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IOC President Surprised by Russian Mob Involvement in Skating Scandal - 2002-08-01


International Olympic Committee President Jacques Rogge says he is appalled by allegations that a Russian organized crime figure conspired to fix the figure skating results at the Salt Lake City Games.

Dr. Rogge said while the IOC knew the judging was not correct, the organization was "totally surprised" by news that Russian Alimzhan Tokhtakhounov allegedly tried to influence the judging of the pairs and ice dancing competition.

U.S. authorities say that Tokhtakhounov used bribery and other means to persuade a French judge to vote for a Russian pair in exchange for a Russian judge's vote for a French couple in the ice dancing.

Dr. Rogge said the IOC wants to obtain the full facts in the case and will work with the International Skating Union, the sport's governing body so the IOC executive board can examine the case. The board is due to meet in Lausanne later this month.

Russian Sports officials called the accusations "a funny fantasy that belonged in a motion picture, not the courts". Russian Olympic Committee spokesman Gennady Shvets said that there was no way that Tokhtakhounov could have done what he is accused of doing.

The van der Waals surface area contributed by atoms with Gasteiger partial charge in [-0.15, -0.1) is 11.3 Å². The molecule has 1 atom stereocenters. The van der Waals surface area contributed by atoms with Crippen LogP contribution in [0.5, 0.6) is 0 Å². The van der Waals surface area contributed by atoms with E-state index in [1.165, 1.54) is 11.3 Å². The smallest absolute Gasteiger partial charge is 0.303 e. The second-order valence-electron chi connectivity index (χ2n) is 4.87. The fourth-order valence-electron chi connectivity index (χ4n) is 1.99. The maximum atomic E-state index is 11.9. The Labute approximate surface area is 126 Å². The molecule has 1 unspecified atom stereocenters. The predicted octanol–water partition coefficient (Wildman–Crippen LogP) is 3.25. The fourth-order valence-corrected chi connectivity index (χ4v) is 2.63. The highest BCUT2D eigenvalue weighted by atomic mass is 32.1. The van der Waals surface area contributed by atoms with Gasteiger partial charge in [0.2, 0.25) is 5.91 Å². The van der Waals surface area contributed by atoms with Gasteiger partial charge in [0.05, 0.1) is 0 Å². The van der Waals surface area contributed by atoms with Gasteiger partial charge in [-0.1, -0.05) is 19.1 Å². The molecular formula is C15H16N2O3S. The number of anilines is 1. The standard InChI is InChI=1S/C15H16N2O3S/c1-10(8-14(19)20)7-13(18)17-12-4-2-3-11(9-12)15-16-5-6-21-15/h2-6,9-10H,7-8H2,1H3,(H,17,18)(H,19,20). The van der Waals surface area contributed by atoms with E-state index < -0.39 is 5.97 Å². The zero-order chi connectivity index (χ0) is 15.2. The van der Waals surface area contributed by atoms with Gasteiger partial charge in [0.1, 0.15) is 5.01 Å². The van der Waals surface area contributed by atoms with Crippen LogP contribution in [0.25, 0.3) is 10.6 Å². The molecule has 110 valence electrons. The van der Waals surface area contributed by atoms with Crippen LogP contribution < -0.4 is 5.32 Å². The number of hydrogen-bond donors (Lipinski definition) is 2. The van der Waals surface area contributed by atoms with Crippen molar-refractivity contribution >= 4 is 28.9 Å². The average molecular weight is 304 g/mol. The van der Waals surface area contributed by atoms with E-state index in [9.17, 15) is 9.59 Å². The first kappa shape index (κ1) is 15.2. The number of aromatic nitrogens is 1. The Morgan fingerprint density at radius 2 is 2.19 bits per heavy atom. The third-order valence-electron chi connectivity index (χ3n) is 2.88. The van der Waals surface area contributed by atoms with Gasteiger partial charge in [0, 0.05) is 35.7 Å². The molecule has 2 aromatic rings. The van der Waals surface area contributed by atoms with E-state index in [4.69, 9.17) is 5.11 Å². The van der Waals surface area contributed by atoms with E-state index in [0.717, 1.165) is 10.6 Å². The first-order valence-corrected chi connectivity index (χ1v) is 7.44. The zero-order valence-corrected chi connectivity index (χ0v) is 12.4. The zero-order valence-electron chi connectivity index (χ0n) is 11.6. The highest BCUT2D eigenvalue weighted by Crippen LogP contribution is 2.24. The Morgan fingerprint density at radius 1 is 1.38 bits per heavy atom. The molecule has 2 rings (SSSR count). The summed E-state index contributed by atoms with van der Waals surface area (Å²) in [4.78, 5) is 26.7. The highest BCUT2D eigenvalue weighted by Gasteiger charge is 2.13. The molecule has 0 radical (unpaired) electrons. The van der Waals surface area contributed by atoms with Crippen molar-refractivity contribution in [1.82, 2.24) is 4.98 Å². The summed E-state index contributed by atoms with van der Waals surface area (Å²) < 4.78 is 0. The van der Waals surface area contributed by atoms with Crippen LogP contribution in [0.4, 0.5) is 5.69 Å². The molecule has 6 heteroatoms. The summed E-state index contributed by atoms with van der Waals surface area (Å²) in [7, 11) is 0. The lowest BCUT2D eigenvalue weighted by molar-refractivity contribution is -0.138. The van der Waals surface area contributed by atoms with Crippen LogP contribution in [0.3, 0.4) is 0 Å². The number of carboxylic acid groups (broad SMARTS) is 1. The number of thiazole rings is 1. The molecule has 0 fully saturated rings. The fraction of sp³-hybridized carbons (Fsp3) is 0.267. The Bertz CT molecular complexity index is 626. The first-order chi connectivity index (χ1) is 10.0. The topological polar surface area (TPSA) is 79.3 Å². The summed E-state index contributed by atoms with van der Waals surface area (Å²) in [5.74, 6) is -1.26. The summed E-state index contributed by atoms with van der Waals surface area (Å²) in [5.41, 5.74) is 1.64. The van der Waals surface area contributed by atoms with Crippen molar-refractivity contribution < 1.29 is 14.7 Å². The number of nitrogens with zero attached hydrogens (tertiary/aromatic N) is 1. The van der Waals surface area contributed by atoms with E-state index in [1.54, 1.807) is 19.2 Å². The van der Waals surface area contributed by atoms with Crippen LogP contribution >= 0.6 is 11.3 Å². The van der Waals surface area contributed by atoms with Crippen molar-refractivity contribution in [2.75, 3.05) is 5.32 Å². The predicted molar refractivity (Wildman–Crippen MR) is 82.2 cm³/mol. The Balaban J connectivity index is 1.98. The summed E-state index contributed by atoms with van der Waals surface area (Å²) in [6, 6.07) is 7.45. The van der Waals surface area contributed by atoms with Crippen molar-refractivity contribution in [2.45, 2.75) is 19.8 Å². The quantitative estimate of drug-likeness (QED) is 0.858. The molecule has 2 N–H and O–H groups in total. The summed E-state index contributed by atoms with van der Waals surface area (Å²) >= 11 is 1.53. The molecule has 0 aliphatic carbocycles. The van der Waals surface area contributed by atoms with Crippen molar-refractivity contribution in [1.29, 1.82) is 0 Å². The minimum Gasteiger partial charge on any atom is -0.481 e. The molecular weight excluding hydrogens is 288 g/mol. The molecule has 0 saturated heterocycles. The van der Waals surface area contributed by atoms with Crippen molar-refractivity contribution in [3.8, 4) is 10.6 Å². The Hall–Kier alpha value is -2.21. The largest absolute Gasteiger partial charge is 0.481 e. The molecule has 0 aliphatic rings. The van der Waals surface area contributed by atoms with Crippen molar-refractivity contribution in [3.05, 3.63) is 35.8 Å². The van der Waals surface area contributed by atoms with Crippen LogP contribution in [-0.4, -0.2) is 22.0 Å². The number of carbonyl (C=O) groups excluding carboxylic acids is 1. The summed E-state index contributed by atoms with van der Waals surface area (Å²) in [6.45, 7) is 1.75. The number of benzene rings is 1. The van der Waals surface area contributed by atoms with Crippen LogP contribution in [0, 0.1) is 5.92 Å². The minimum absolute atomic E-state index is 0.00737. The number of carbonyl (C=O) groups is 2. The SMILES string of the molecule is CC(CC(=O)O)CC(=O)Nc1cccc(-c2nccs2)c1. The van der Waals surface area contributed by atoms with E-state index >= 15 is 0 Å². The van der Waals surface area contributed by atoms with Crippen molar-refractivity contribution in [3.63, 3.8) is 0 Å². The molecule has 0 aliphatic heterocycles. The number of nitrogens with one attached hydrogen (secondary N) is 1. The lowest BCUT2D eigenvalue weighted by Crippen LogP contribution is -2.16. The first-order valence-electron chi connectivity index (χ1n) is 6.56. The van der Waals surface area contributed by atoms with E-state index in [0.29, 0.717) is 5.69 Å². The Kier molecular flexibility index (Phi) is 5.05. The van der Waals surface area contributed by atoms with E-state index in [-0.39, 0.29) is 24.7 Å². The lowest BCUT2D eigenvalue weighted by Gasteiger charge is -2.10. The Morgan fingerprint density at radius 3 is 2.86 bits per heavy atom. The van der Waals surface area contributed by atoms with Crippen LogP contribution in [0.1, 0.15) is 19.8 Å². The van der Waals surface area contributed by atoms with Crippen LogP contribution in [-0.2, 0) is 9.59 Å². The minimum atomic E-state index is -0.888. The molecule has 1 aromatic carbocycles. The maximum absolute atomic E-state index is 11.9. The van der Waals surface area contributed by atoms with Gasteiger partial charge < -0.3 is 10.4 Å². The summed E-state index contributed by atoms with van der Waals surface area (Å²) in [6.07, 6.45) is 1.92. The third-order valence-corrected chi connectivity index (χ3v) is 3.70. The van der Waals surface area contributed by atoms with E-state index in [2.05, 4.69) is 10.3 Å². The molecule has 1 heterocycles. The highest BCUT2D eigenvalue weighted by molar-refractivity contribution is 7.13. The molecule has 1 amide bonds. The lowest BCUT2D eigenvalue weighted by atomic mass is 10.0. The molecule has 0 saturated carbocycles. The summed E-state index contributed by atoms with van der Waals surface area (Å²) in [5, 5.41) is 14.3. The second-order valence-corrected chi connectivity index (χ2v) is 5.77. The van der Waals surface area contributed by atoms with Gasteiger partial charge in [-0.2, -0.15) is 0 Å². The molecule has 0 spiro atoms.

Russian skater Anton Sikharulidze, one of the skaters involved in the controversy, said it is simply impossible for one person to influence the votes of several judges at the Olympic Games.

Canadian skaters Jamie Sale and David Pelletier, who were awarded duplicate gold medals in the pairs event, said they have moved on and do not want to become involved. Sale and Pelletier said that figure skating needs reform, but no sport is perfect.

Italian skater Barbara Fusar-Poli, who with her partner Maurizio Margaglio won the bronze medal in ice dancing, reacted angrily to the news. She said she hopes if the allegations prove true that the I-O-C has to deal with the fallout.

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